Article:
It’s unfortunate that Alexander-Walker’s career has been so inconsistent when it comes to playing time, the teams he’s been on, the coaches he’s played for, and his role on a team. With all of that inconsistency, it’s hard to really nail down what kind of player he is or he can become.
What is good though, is that Alexander-Walker is currently playing his best and most efficient NBA basketball. He’s shooting a career-best from everywhere on the floor and has been really impressive from 3-point range, hitting 41.3% overall from deep and better than 55% on open 3s.
His per-36 numbers are really great, especially when you consider that he is still playing an inconsistent role.
Defensively Alexander-Walker gives a lot to be happy about. He has good hands, he fights over screens and understands how and when to do so, he’s good at switching and he’s smart about when to gamble for a steal.
Offensively he seems to have really cleaned up his shot selection and stated above, he’s playing really efficiently. He’s pretty smart and is good at reading the game and knows how to move with and without the ball. Where he needs work is execution with the ball.
A lot of his turnovers are the result of bad passes that are either poorly timed or just off the mark. My instinct is to believe that with more consistent playing time and more reps, he would gain more confidence and have a better feel for the game and that would help to clear some of that up. But, that might not happen for him, so that’s going to be the biggest task for him — finding a way to improve without the reps.
Shooters shoot, and that’s what Simone Fontecchio does best. He is a really pure shooter who is incredibly confident even when he doesn’t see as much playing time as some of the others on the roster. That’s an incredible trait and the Jazz should be very glad that the 27-year-old Italian rookie stays that ready.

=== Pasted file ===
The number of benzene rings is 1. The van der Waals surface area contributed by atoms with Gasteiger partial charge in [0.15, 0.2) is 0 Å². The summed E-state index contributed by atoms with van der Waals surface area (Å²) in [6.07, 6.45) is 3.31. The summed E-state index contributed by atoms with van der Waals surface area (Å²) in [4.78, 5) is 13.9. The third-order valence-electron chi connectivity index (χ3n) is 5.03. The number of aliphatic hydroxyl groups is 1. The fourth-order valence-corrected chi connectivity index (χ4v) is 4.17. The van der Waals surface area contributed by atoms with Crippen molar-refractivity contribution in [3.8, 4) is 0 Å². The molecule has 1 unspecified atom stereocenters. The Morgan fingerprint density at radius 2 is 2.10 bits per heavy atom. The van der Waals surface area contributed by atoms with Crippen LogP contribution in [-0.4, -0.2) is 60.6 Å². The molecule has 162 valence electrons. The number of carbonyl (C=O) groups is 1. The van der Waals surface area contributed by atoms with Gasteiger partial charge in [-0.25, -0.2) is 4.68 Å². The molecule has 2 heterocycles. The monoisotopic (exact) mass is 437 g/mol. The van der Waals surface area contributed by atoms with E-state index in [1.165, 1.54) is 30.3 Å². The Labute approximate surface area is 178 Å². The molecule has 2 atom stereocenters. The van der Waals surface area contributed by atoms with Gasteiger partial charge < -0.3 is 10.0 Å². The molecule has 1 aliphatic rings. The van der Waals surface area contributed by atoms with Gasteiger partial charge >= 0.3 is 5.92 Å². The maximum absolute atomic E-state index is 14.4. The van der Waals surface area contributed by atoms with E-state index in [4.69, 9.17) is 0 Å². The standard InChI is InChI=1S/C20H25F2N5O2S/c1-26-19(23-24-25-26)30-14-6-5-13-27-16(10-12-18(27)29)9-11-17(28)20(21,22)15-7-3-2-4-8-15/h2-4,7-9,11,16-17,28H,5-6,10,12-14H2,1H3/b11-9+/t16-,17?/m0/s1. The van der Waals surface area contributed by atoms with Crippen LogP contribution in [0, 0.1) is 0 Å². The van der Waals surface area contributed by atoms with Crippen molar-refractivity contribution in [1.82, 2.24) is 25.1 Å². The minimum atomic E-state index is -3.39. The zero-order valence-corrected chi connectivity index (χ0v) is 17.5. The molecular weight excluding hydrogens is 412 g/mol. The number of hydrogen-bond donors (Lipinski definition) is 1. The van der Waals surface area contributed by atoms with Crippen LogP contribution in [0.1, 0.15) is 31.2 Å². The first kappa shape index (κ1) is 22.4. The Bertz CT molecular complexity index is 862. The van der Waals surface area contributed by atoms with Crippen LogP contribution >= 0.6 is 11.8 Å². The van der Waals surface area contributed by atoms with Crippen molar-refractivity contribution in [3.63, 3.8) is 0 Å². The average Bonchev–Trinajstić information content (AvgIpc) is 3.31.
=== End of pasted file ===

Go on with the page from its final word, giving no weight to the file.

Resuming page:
Though he is a 41.5% 3-point shooter, if Fontecchio wants to carve out a place for himself on this roster or just in the NBA in general, he’s going to have to use his 6-8 frame to his advantage by doing the little things — defending without fouling, getting rebounds, becoming more defensively versatile.
I think that Fontecchio has a lot of clear skills that he’s learned over his decade of playing professionally overseas. He has really good timing and knows when to pass the ball, when to side-step dribble, when he needs a quick release and when his shot is the best option. But he also has a lot of room to grow and to show that he’s more than just a scorer.
Rookie Agbaji has had a really rough rookie season thus far. He’s played in just 11 games for the Jazz, mostly in garbage time. In the small spurts that he’s been on the court it’s been difficult for him to show off his strength and get into any sort of a rhythm.
In his play with the Stars, the Jazz’s G-League affiliate, he’s also struggled, fouling and turning the ball over a lot.
The hope, of course, is that Agbaji is not discouraged by any of this and that he continues to do the necessary work behind the scenes to get better. I know that the Jazz really like the idea of Agbaji as a player and that his raw talent and athleticism are incredibly appealing for the Jazz. So there is going to be investment in his development and that’s what he needs to focus on.
Second-year guard Bolmaro has played even less than Agbaji, appearing in just five games for the Jazz. So there’s not a lot to go off of. But on Saturday he played 17 minutes, his most substantial outing for the Jazz. In those minutes there were things that stood out.
Bolmaro really knows how to play in pick-and-roll. He is a skilled ballhandler, is a good passer and he’s just knows what he’s doing in that situation.
It would be really, really great if he was also an outside threat, because that would open his game up a lot, but that doesn’t seem to be the case right now. Defensively, Bolmaro has the kind of body that would allow him to be pesky and to get around screens but he gets caught hard on them. Though, it’s kind of hard to have really developed a feel for that when you aren’t playing in very many competitive games.